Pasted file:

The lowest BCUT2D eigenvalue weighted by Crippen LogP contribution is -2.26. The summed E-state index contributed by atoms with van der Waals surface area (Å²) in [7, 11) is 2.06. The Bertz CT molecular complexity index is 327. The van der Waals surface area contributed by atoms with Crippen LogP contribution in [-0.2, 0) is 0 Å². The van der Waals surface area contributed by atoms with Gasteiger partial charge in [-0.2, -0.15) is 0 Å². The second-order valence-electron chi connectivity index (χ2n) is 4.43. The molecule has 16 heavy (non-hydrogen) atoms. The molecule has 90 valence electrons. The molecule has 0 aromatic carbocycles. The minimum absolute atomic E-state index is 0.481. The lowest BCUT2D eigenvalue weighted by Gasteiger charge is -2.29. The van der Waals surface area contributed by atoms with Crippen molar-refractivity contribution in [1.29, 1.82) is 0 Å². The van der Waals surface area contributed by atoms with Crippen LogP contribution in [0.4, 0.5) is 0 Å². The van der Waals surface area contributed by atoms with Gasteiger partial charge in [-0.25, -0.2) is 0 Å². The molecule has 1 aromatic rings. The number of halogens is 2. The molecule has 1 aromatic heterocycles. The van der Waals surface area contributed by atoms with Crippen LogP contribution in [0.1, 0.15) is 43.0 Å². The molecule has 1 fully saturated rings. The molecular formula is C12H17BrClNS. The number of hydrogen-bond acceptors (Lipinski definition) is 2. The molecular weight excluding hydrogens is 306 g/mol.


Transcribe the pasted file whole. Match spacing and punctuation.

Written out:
The lowest BCUT2D eigenvalue weighted by Crippen LogP contribution is -2.26. The summed E-state index contributed by atoms with van der Waals surface area (Å²) in [7, 11) is 2.06. The Bertz CT molecular complexity index is 327. The van der Waals surface area contributed by atoms with Crippen LogP contribution in [-0.2, 0) is 0 Å². The van der Waals surface area contributed by atoms with Gasteiger partial charge in [-0.2, -0.15) is 0 Å². The second-order valence-electron chi connectivity index (χ2n) is 4.43. The molecule has 16 heavy (non-hydrogen) atoms. The molecule has 90 valence electrons. The molecule has 0 aromatic carbocycles. The minimum absolute atomic E-state index is 0.481. The lowest BCUT2D eigenvalue weighted by Gasteiger charge is -2.29. The van der Waals surface area contributed by atoms with Crippen molar-refractivity contribution in [1.29, 1.82) is 0 Å². The van der Waals surface area contributed by atoms with Crippen LogP contribution in [0.4, 0.5) is 0 Å². The van der Waals surface area contributed by atoms with Gasteiger partial charge in [-0.25, -0.2) is 0 Å². The molecule has 1 aromatic rings. The number of halogens is 2. The molecule has 1 aromatic heterocycles. The van der Waals surface area contributed by atoms with Crippen LogP contribution in [0.1, 0.15) is 43.0 Å². The molecule has 1 fully saturated rings. The molecular formula is C12H17BrClNS. The number of hydrogen-bond acceptors (Lipinski definition) is 2. The molecular weight excluding hydrogens is 306 g/mol.